After all that can be thought on these subjects, I must confess that the men who dress with a certain ambition to appear more than they are, are much more excusable than those who betray, in the adorning their persons, a secret vanity and inclination to shine in things, wherein, if they did succeed, it would rather lessen than advance their character. For this reason I am more provoked at the allegations relating to the clergyman than any other hinted at in these complaints. I have indeed a long time, with much concem, observed abundance of pretty fellows in sacred orders, and shall in due time let them know, that I pretend to give ecclesiastical as well as civil censures. A man well-bred and well-dressed in that habit, adds to the sacredness of his function an agreeableness not to be met with among the laity. I own I have spent some evenings among the men of wit of that profession with an inexpressible delight. Their habitual care of their character give such a chastisement to their fancy, that all which they utter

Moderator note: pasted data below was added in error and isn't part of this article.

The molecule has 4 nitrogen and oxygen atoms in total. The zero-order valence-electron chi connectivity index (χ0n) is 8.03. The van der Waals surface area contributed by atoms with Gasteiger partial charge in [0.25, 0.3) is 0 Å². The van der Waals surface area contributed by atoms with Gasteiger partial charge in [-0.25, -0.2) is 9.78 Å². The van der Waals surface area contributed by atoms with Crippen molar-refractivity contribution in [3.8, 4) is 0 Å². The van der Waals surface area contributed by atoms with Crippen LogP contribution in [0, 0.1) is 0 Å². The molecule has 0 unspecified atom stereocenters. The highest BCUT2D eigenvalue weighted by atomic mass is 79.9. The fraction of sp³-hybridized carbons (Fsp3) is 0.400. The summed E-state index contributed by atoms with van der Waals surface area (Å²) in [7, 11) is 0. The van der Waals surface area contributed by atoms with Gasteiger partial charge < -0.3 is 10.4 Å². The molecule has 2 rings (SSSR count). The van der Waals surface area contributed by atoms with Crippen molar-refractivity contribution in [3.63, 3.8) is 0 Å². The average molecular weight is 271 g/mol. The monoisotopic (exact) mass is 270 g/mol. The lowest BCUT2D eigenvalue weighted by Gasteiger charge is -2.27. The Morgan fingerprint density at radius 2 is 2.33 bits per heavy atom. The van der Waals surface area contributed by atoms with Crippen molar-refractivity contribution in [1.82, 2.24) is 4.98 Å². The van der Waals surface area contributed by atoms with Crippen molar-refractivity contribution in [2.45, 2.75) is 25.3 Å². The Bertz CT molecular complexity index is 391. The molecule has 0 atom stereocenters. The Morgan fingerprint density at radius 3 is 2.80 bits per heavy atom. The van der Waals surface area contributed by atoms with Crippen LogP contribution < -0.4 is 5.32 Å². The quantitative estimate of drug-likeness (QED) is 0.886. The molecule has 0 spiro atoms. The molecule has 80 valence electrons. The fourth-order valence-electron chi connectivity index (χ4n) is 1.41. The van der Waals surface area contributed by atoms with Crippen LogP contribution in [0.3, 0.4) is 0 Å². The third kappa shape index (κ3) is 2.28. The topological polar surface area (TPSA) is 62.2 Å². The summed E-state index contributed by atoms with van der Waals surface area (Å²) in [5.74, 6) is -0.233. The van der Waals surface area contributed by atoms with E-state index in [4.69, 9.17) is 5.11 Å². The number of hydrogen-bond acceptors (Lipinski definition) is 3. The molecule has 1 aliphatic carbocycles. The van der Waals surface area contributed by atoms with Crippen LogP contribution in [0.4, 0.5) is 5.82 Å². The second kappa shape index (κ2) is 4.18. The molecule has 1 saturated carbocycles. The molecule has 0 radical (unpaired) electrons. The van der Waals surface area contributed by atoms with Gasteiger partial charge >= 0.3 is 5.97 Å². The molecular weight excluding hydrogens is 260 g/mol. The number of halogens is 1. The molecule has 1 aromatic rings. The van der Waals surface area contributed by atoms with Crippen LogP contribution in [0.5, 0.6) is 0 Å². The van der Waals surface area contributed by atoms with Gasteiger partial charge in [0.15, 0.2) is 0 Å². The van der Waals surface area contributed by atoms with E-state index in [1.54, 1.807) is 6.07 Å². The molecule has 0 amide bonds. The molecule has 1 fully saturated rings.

company is as much above what you meet with in other conversation, as the charms of a modest, are superior to those of a light, woman. I therefore earnestly desire our young missionaries from the universities to consider where they are, and not dress, and look, and move like young officers. It is no disadvantage to have a very handsome white hand; but, were I to preach repentance to a gallery of ladies, I would, methinks, keep my gloves on. I have an unfeigned affection to the class of mankind appointed to serve at the altar, therefore am in danger of running out of my way, and growing too serious on this occasion; for which reason I shall end with the following epistle, which, by my interest in Tom Trot, the penny-post, I pro
of. of To the Rev. Mr. RALPH INCENSE, Chaplain
to the Countess Dowager of BRUMPTON.
cured a copy
** I heard and saw you preach last Sunday.
I am an ignorant young woman, and understood got half you said:
: but ah! your manner, when you held up both your hands towards our pew! Did you design to win me to Heaven or yourself?
Your humble servant,
ADVERTISEMENT. Mr. Procterstaff, of Clare-hall, in Cambrige, is received as a kinsman, according to his request, bearing date the 20th instant.
The distressed son of Æsculapius is desired to be more particular.
N° 271. TUESDAY, JANUARY 2, 1710-11.